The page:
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dc.contributor.authorDawkins, Kathryn L
dc.contributor.authorFurse, James M
dc.contributor.authorWild, Clyde H
dc.contributor.authorHughes, Jane M
dc.date.accessioned2017-07-27T23:26:36Z
dc.date.available2017-07-27T23:26:36Z
dc.date.issued2017
dc.identifier.issn2167-8359
dc.identifier.doi10.7717/peerj.3310
dc.identifier.urihttp://hdl.handle.net/10072/342704
dc.description.abstractIdentifying species groups is an important yet difficult task, with there being no single accepted definition as to what constitutes a species, nor a set of criteria by which they should be delineated. Employing the General Lineage Concept somewhat circumvents these issues, as this concept allows multiple concordant lines of evidence to be used as support for species delimitation, where a species is defined as any independently evolving lineage. Genetically diverse groups have previously been identified within the monotypic parastacid genus Tenuibranchiurus Riek, 1951, but no further investigation of this diversity has previously been undertaken. Analysis of two mitochondrial DNA gene regions has previously identified two highly divergent groups within this taxon, representing populations from Queensland (Qld) and New South Wales (NSW), respectively. Additional testing within this study of both mitochondrial and nuclear DNA through species discovery analyses identified genetically diverse groups within these regions, which were further supported by lineage validation methods. The degree of genetic differentiation between Qld and NSW populations supports the recognition of two genera; with Qld retaining the original genus name Tenuibranchiurus, and NSW designated as Gen. nov. until a formal description is completed. Concordance between the species discovery and lineage validation methods supports the presence of six species within Tenuibranchiurus and two within Gen. nov. The recognition of additional species removes the monotypy of the genus, and the methods used can improve species identification within groups of organisms with taxonomic problems and cryptic diversity.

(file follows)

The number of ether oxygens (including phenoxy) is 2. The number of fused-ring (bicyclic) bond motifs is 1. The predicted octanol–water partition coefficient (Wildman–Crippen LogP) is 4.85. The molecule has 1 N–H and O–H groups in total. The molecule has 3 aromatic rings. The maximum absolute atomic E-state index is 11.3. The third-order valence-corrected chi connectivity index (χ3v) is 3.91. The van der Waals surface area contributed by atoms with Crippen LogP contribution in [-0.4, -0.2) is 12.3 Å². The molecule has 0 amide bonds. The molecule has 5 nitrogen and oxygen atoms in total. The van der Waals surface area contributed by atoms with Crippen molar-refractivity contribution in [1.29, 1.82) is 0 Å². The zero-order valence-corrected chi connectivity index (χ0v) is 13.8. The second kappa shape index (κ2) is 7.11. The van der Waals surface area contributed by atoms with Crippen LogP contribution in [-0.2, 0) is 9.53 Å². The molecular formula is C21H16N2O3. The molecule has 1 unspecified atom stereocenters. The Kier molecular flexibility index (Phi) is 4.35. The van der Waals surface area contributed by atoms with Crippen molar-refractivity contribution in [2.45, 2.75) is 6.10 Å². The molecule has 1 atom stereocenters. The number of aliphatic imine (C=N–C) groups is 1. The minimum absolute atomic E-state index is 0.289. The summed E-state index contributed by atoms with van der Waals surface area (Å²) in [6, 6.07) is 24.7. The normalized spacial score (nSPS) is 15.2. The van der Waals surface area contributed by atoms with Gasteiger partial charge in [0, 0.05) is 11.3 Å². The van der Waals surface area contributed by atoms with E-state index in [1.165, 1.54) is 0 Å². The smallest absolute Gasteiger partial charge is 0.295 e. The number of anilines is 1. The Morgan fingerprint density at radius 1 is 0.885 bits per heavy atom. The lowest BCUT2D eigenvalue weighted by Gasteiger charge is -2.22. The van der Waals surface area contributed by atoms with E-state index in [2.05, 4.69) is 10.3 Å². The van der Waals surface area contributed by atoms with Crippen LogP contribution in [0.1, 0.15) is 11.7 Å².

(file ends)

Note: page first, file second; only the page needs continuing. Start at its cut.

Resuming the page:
dc.description.peerreviewedYes
dc.languageEnglish
dc.language.isoeng
dc.publisherPeerJ
dc.relation.ispartofpagefrome3310-1
dc.relation.ispartofpagetoe3310-24
dc.relation.ispartofissue5
dc.relation.ispartofjournalPeerJ
dc.relation.ispartofvolume2017
dc.subject.fieldofresearchEnvironmental Sciences not elsewhere classified
dc.subject.fieldofresearchBiological Sciences
dc.subject.fieldofresearchMedical and Health Sciences
dc.subject.fieldofresearchcode059999
dc.subject.fieldofresearchcode06
dc.subject.fieldofresearchcode11
dc.titleA novel genus and cryptic species harboured within the monotypic freshwater crayfish genus Tenuibranchiurus Riek, 1951 (Decapoda: Parastacidae)
dc.typeJournal article
dc.type.descriptionC1 - Articles
dc.type.codeC - Journal Articles
dcterms.licensehttps://creativecommons.org/licenses/by/4.0/
dc.description.versionVersion of Record (VoR)
gro.facultyGriffith Sciences, Griffith School of Environment
gro.rights.copyright© 2017 Dawkins et al. This is an Open Access article distributed under the terms of the Creative Commons Attribution 4.0 International (http://creativecommons.org/licenses/by/4.0/) which permits unrestricted use, distribution, and reproduction in any medium, provided the original work is properly cited.
gro.hasfulltextFull Text
gro.griffith.authorHughes, Jane M.
gro.griffith.authorWild, Clyde H.
gro.griffith.authorFurse, James M.
gro.griffith.authorDawkins, Kat L.


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